Jane Sanders made several appearances in Utah over the weekend, a sort of prelude to her husband and Democratic presidential candidate Bernie’s rally, set for Monday afternoon at the Utah State Fairpark.
Friday, she spoke with small business owners at Mestizo Coffee House and met with a Black People for Bernie group in West Valley City. On Saturday, she met with members of the LDS community at the Whitmore Library in Cottonwood Heights before heading up a Utah for Bernie rally at the Clubhouse on South Temple.
It was at the Clubhouse where City Weekly briefly spoke one-on-one with the potential First Lady—who, as far as we know, has not done any porny nude photo shoots like the one who currently holds that title.
CW: It’s early in the primaries, so of course you’re getting attacked from centrist Democrats. If Bernie wins the nomination, he’ll be hit hard by Donald Trump, who has already started throwing every derogatory name in the book at him, including Communist. How will he be able to cut through that noise?
JS: What we can do is appeal directly to the people and tell the truth. No matter who runs as a Democrat, they will call him or her a socialist. They did with Obama, with Clinton, with LBJ and FDR. Bernie will explain that those labels are a distraction and that the reason they’re trying to label him is because they cannot argue against his ideas. We’ll tell the American people that this is what he stands for and to forget whatever label—Democrat, Socialist, Republican, Capitalist. We’ll say this is what he is going to do as president, what do you think of that? We already have socialism here, and as Martin Luther King said, it's socialism for the rich and rugged individualism for the poor. We have corporate socialism, where Donald Trump got $800 million in subsidies to build luxury housing.
And socialism for Amazon, not paying a dime in taxes.
Exactly. And the fossil fuel industry subsidies we give so they can destroy our planet. Bernie wants instead to take that money from them and put it into education, healthcare and housing.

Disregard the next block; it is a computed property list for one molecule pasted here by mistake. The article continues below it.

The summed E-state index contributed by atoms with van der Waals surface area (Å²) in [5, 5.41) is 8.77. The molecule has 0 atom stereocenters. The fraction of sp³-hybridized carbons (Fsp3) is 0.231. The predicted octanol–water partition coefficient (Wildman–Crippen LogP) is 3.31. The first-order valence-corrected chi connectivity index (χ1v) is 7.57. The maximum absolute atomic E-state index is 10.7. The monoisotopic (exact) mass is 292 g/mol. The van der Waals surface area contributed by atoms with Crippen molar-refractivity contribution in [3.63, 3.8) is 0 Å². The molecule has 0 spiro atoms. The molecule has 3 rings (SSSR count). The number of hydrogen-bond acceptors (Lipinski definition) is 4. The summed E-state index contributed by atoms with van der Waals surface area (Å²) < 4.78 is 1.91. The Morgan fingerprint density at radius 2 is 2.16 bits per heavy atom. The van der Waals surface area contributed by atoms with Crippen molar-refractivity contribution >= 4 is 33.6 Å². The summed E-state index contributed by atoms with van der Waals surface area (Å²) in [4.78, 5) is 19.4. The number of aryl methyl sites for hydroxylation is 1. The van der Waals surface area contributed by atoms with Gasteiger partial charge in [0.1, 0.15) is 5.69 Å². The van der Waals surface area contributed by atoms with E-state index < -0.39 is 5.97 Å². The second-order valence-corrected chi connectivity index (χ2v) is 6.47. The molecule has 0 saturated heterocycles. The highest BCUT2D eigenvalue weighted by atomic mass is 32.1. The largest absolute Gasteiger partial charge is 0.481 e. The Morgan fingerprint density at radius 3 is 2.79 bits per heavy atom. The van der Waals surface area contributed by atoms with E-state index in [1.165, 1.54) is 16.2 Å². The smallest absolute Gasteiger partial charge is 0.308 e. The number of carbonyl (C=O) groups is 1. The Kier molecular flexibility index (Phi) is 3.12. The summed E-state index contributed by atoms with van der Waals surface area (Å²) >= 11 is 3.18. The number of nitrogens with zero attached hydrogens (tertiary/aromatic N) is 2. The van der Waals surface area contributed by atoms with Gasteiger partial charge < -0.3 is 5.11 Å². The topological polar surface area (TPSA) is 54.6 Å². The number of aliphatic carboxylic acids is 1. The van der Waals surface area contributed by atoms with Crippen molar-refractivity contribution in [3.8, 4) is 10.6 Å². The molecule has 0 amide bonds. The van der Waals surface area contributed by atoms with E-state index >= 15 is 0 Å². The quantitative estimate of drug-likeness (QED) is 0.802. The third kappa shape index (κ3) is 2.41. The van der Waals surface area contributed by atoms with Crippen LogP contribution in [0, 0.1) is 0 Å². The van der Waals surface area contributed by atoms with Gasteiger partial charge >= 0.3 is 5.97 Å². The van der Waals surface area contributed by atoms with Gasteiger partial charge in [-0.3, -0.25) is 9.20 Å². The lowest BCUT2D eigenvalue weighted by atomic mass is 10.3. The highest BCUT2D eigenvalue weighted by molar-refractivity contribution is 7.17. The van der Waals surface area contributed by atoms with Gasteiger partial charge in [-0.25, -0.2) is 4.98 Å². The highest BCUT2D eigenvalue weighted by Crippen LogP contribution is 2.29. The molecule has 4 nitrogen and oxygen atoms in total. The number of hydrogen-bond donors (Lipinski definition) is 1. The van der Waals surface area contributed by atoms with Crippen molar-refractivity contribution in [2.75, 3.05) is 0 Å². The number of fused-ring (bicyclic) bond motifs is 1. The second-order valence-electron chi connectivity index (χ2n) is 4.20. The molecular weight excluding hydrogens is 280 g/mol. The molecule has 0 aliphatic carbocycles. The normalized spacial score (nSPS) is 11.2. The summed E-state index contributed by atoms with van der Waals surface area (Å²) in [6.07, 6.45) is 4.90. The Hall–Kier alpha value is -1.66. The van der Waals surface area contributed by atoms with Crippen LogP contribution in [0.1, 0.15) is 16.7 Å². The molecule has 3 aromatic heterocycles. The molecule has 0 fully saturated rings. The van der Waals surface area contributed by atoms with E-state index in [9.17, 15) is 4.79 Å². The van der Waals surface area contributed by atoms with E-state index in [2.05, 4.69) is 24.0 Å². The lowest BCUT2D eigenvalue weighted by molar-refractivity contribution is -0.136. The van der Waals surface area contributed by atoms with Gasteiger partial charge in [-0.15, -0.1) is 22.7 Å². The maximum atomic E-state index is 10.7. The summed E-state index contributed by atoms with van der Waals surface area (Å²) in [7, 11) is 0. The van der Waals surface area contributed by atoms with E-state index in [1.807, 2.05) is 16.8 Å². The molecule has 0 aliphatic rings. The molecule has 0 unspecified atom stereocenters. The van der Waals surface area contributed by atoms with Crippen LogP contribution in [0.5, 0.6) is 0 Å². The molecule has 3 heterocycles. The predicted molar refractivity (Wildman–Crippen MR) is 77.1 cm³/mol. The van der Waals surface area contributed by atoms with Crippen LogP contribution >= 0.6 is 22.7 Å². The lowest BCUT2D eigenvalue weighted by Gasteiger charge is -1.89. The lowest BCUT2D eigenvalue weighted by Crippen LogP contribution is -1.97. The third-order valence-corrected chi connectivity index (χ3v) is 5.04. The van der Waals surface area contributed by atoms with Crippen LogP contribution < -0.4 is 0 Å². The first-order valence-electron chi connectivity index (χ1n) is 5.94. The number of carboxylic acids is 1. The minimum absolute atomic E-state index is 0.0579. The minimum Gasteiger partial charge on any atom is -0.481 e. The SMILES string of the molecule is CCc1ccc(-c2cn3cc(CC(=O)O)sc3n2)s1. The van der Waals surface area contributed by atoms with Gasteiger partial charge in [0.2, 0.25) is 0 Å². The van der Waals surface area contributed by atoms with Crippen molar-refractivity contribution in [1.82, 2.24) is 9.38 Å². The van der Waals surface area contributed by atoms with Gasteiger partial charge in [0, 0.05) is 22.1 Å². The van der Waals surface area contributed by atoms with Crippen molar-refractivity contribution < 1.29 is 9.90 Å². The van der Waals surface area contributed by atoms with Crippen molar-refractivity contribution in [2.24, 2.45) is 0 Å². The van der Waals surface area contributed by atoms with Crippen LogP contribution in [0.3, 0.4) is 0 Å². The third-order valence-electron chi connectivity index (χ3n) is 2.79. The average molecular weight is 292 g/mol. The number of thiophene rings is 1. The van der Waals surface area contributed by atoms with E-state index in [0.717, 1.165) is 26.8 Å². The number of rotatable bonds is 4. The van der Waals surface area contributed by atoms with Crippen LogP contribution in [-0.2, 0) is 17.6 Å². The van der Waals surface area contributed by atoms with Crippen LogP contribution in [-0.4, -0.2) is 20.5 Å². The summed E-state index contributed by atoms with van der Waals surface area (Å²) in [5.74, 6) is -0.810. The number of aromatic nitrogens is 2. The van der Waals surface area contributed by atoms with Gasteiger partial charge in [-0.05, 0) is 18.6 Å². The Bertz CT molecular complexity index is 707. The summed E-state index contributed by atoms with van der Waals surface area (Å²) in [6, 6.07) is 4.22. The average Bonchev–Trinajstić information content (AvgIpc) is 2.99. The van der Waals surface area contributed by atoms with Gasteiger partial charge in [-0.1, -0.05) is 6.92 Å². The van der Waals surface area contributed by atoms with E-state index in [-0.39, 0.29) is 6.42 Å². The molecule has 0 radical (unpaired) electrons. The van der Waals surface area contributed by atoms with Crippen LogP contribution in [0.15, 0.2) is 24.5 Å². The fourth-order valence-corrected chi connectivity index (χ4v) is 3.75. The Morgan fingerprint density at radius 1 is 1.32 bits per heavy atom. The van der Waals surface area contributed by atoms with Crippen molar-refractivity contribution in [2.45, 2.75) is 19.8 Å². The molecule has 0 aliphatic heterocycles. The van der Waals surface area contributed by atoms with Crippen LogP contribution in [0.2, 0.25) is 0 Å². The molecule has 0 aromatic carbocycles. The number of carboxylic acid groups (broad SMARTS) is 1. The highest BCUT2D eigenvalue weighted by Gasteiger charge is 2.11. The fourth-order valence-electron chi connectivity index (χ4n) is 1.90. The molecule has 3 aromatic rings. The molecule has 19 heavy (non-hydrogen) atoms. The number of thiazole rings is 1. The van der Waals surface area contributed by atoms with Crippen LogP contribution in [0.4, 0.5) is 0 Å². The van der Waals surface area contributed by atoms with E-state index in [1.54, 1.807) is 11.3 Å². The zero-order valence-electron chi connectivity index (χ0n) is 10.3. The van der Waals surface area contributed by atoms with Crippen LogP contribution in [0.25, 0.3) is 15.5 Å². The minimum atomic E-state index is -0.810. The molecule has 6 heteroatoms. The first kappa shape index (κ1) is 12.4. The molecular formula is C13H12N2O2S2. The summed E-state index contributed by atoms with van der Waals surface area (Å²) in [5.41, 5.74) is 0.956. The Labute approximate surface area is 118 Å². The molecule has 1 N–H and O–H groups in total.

A bit of a personal question: I've been a journalist for a long time, but my field has been hit hard with corporate takeovers and layoffs going back a couple decades, and it’s getting worse. I've been laid off four times since 2005, and currently I have no health insurance because I can't afford $450 a month for a private plan. Would Bernie’s Medicare for All idea eliminate that concern?
Yes. Your employment status should not be tied to your health. We are the only developed country in the world where that’s the case. Anybody who loses their job, gets laid off, gets fired, they lose their coverage. Or if a person who is married to somebody who has the insurance and the relationship ends, they can’t leave because they're leaving not only their husband or wife, they're leaving their insurance. It's a crazy system. What he wants is a single-payer system that will cover everybody, as every other industrialized nation does.
A Yale epidemiologist study just said that Medicare for All will save $450 billion a year in healthcare costs and 68,000 lives over what we have now. Other Democrats keep saying, ‘Oh, it's too much money, we can't do that.’ But what they're really saying is, ‘Sorry, the population will have to continue to pay $12,000 a year on healthcare for a family of four.’ You're leaving the burden on the backs of the people, and that's not right. The expense adds to stress and discourages people from seeking health care when they’re sick.
Yet we can always find money for war, but we can't find money for health care or infrastructure.
Exactly. The only time that question comes up is when we're talking about doing something for the people of America. If we're talking about having a war or giving a subsidy to a big corporation, then it's fine—nobody asks that question.
Would you be an activist First Lady?
I’d be going out and meeting with people, that’s for sure. I would emulate my personal role model, Eleanor Roosevelt, who made sure that voices which usually were not heard would be made central to decision-making in the White House.
You mentioned FDR. Would Bernie earn larger support if he more closely tied his campaign with Roosevelt’s progressive successes, like the New Deal and the Public Works Administration?
Absolutely. Roosevelt loved the arts, and he encouraged community and small businesses, so yes, FDR would be the model who he would look to as well.
Yet if Roosevelt were president today, you get the feeling that none of his programs would make any traction. Granted, there isn’t a World War or a Great Depression happening, but wouldn’t Fox News just spin those ideas into the ground until they’re buried? Truth has become so tainted that it’s hard to know what to believe, especially if someone isn’t media-literate.
That’s one of the reasons we like to talk to independent and local media, because the people reporting the news in mass media are the ones we’ll be asking to pay more in taxes, and they're owned by corporations which have their own interests. In a democracy, we require a very healthy and informed fourth estate, and I don't believe we have that now. We have a lot of gossip.
Not just corporate media, but internet trolls and a president who lies every hour of every single day.
I know, and I think that's why we're always saying this a movement. We need everybody's voice out there, we need to be talking to other people. I think your suggestion about FDR is exactly right on and more people need to hear that. We do see great writers and journalists and even speakers on some of the talk shows mention America’s progressive history, but it's few and far between. The noise is loud, but telling the truth starts in the community.